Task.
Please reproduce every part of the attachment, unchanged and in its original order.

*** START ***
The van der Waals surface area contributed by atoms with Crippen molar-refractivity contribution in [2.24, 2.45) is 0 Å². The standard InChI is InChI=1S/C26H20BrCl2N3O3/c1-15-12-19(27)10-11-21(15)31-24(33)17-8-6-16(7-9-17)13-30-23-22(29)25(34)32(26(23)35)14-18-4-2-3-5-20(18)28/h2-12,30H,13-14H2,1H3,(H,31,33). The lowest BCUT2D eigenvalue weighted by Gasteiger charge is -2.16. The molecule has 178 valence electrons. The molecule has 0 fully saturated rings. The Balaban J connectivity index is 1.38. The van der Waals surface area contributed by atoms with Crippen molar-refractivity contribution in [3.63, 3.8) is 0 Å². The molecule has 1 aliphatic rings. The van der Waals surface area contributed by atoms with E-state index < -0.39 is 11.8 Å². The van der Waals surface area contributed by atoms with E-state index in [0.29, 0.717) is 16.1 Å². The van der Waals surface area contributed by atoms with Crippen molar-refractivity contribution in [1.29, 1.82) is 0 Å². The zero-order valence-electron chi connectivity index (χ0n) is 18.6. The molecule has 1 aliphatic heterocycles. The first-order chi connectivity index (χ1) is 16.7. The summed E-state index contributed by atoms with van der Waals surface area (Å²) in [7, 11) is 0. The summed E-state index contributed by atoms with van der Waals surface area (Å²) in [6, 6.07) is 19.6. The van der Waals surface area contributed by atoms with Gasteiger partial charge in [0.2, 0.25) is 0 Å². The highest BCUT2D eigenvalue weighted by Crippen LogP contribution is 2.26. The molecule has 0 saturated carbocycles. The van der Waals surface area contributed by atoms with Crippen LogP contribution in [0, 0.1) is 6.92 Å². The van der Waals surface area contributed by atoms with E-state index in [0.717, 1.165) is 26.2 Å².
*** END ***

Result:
The van der Waals surface area contributed by atoms with Crippen molar-refractivity contribution in [2.24, 2.45) is 0 Å². The standard InChI is InChI=1S/C26H20BrCl2N3O3/c1-15-12-19(27)10-11-21(15)31-24(33)17-8-6-16(7-9-17)13-30-23-22(29)25(34)32(26(23)35)14-18-4-2-3-5-20(18)28/h2-12,30H,13-14H2,1H3,(H,31,33). The lowest BCUT2D eigenvalue weighted by Gasteiger charge is -2.16. The molecule has 178 valence electrons. The molecule has 0 fully saturated rings. The Balaban J connectivity index is 1.38. The van der Waals surface area contributed by atoms with Crippen molar-refractivity contribution in [3.63, 3.8) is 0 Å². The molecule has 1 aliphatic rings. The van der Waals surface area contributed by atoms with E-state index < -0.39 is 11.8 Å². The van der Waals surface area contributed by atoms with E-state index in [0.29, 0.717) is 16.1 Å². The van der Waals surface area contributed by atoms with Crippen molar-refractivity contribution in [1.29, 1.82) is 0 Å². The zero-order valence-electron chi connectivity index (χ0n) is 18.6. The molecule has 1 aliphatic heterocycles. The first-order chi connectivity index (χ1) is 16.7. The summed E-state index contributed by atoms with van der Waals surface area (Å²) in [7, 11) is 0. The summed E-state index contributed by atoms with van der Waals surface area (Å²) in [6, 6.07) is 19.6. The van der Waals surface area contributed by atoms with Gasteiger partial charge in [0.2, 0.25) is 0 Å². The highest BCUT2D eigenvalue weighted by Crippen LogP contribution is 2.26. The molecule has 0 saturated carbocycles. The van der Waals surface area contributed by atoms with Crippen LogP contribution in [0, 0.1) is 6.92 Å². The van der Waals surface area contributed by atoms with E-state index in [0.717, 1.165) is 26.2 Å².